Yemen’s high malnutrition rates have drawn global attention, highlighting the impact the country’s five-and-half-year civil war has had on its population. About 20 million Yemenis—70% of the population—are facing hunger, a 13% increase from 2017.
Yemen is one of the most food insecure countries in the world. Long before the conflict began, child malnutrition was widespread. In 2013, 46.5% of children under five were stunted, or short and underweight for their age; 16.3% suffered from acute malnutrition.
Afaf is familiar with these statistics on a deeply personal level. Her baby girl died of malnutrition after living on a diet of milk and rice for months. “I couldn't afford to give her food. She died, and I didn't know from what.”
Cash for Nutrition Programme
In 2015, the Yemen Social Fund for Development (SFD) worked on a Cash for Nutrition program that has since been folded into the Emergency Crisis Response Project. Targeting pregnant women and women with children under the age of five, this project gives them money to buy food and teaches them about child nutrition. It has been able to reach more than 165,000 pregnant or lactating women and 175,000 children so far.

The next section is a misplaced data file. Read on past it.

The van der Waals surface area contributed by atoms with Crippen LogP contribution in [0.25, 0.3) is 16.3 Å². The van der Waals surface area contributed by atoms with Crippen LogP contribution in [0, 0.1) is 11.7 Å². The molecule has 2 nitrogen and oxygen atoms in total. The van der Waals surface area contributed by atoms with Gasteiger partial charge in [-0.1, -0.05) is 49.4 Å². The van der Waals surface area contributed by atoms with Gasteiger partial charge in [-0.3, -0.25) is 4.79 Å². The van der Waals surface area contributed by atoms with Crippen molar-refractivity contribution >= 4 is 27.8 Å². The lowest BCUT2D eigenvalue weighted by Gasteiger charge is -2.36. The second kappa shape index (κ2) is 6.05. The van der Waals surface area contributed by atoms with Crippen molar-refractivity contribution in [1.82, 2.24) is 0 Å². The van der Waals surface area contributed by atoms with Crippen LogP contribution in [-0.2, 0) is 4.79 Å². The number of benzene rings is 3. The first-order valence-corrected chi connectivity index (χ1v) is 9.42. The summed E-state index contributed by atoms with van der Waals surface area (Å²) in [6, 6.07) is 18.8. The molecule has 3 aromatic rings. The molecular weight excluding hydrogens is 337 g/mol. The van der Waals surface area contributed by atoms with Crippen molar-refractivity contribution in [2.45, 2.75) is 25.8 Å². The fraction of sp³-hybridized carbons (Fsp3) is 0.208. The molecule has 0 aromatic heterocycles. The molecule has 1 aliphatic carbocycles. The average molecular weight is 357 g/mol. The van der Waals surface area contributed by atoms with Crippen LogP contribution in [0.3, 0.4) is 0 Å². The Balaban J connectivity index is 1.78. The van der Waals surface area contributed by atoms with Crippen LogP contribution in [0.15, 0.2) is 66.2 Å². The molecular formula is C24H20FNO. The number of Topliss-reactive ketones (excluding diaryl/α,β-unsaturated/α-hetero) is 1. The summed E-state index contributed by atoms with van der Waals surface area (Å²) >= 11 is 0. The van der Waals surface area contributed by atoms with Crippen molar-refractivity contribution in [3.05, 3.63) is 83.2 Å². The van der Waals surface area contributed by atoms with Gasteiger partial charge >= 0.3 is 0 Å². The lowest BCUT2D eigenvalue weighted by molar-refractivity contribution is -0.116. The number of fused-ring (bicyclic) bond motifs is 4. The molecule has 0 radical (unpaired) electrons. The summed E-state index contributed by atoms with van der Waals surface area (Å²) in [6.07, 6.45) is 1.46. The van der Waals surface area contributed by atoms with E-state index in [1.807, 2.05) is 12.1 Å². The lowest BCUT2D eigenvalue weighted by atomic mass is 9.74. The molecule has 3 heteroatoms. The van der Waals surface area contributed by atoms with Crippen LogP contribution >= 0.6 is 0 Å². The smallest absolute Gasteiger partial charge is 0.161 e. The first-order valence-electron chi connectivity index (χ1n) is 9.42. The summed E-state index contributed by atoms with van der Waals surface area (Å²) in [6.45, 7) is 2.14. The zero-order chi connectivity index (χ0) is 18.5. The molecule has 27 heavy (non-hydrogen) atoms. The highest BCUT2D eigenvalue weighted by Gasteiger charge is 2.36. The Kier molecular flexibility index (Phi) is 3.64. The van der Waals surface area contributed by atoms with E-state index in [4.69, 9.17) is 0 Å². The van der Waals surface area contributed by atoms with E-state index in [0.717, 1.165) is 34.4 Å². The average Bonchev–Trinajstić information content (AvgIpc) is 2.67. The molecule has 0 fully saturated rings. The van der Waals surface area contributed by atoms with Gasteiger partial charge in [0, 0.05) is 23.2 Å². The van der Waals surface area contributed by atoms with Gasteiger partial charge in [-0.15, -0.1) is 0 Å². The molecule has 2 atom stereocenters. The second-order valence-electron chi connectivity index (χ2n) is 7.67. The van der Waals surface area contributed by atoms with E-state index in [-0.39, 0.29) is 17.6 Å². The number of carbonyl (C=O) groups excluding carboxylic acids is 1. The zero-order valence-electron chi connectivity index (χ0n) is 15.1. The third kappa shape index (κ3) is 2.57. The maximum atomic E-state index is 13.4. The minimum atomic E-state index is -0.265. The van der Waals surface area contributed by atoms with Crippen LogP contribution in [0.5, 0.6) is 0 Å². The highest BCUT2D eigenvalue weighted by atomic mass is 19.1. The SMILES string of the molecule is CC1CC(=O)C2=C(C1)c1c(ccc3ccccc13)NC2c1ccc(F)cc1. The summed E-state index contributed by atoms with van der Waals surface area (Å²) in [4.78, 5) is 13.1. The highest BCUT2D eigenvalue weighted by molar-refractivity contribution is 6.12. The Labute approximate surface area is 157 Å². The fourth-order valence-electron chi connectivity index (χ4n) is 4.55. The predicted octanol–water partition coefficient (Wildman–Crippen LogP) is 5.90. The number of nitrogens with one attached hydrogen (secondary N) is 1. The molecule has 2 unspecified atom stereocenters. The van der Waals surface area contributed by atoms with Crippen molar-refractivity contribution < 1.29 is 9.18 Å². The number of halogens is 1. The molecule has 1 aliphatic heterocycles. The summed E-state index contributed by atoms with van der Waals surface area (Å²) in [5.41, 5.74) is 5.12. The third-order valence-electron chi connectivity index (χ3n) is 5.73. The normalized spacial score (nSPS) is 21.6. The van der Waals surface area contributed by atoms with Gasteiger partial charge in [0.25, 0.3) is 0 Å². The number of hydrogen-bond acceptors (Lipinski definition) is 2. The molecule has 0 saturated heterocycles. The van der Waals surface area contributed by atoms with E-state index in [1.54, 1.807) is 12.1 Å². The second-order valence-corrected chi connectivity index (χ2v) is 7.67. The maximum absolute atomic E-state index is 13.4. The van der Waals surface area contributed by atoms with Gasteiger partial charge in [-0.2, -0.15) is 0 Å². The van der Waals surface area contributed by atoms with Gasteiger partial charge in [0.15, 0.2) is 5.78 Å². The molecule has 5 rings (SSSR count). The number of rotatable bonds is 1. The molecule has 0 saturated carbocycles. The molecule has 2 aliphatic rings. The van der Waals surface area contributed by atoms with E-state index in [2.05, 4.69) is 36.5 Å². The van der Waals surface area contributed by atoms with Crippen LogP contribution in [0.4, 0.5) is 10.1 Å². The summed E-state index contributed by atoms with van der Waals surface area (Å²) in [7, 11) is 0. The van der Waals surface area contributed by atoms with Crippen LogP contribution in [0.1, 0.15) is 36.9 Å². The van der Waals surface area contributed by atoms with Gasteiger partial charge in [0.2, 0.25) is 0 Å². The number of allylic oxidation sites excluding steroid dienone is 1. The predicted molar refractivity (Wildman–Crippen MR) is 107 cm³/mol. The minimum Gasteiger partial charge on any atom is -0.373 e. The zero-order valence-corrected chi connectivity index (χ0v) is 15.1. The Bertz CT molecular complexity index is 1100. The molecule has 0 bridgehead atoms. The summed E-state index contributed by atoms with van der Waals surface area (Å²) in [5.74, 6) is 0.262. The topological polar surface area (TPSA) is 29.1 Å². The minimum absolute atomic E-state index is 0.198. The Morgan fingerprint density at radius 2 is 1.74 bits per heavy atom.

Although Yemenis have seen a steep drop in variety in their diet during the conflict, studies show that households supported by the project bought at least 17% more food with the cash they were given and spent most of it on foods with more nutritional value than staple grains, like vegetables, fruits, milk, and eggs.
Describing the impact the project has had on her life, Afaf said: “It began when I was pregnant with my second child, and I took a vow that my new baby would arrive safe and healthy.”